Senate in search of consensus on data breach notification law may try a backdoor approach

Tony Romm writes:

Congress failed to pass a new federal law last year requiring the litany of companies affected by data breaches — from gaming giant Sony to shoe e-tailer Zappos — to notify consumers. But now some lawmakers believe they have a new route for passage: the Senate’s upcoming cybersecurity reform bill.

Read more on Politico.

There have been a slew of proposals over the past five years but none of the proposals have really been satisfactory and as I noted earlier this week in commenting on Senator Feinstein’s proposal, there is great concern that a weak federal law that preempts stronger state laws will do more harm than good.

If a federal proposal or amendment were put forth that mirrored a strong state law, I expect it would get a lot of support from the public and that some businesses would even get behind it because what they might lose by having more stringent requirements would be offset by what they’d gain in not having so many individual state laws to comply with. A strong federal breach notification law could also reduce the chaos that has sometimes resulted from various carve-outs. I’ve said this ad nauseum but Congress has failed to get the message: it doesn’t matter what type of entity was in stewardship of the data: if certain types of information are compromised, the entity should have to notify the individual.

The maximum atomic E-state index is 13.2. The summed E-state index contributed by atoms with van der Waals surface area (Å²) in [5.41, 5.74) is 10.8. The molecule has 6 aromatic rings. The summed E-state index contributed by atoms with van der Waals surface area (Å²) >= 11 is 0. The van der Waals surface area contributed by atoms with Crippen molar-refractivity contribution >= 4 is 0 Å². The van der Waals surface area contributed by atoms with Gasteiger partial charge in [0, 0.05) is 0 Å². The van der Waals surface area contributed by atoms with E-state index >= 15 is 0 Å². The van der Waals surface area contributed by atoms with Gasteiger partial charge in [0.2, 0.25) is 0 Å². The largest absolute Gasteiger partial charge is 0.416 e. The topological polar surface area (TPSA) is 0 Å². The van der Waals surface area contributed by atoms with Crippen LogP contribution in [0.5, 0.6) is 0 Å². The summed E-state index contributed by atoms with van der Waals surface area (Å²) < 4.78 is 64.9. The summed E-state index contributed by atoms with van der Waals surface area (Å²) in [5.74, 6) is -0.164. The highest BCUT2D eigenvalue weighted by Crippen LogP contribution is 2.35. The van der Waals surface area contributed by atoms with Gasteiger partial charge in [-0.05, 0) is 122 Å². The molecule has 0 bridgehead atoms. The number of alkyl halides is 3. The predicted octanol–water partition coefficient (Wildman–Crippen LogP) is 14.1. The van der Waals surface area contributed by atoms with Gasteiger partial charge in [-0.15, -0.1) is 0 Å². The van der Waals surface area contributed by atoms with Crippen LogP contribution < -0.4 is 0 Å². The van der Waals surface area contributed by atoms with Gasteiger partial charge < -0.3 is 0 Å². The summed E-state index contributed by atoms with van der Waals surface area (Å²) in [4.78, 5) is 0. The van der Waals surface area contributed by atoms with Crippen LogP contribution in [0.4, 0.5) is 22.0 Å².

Trying to slide through a breach notification law as an amendment to a cybersecurity reform bill almost guarantees that any amendment will be for a weak breach notification standard. We need to remain alert and let Congress know that that is NOT acceptable.

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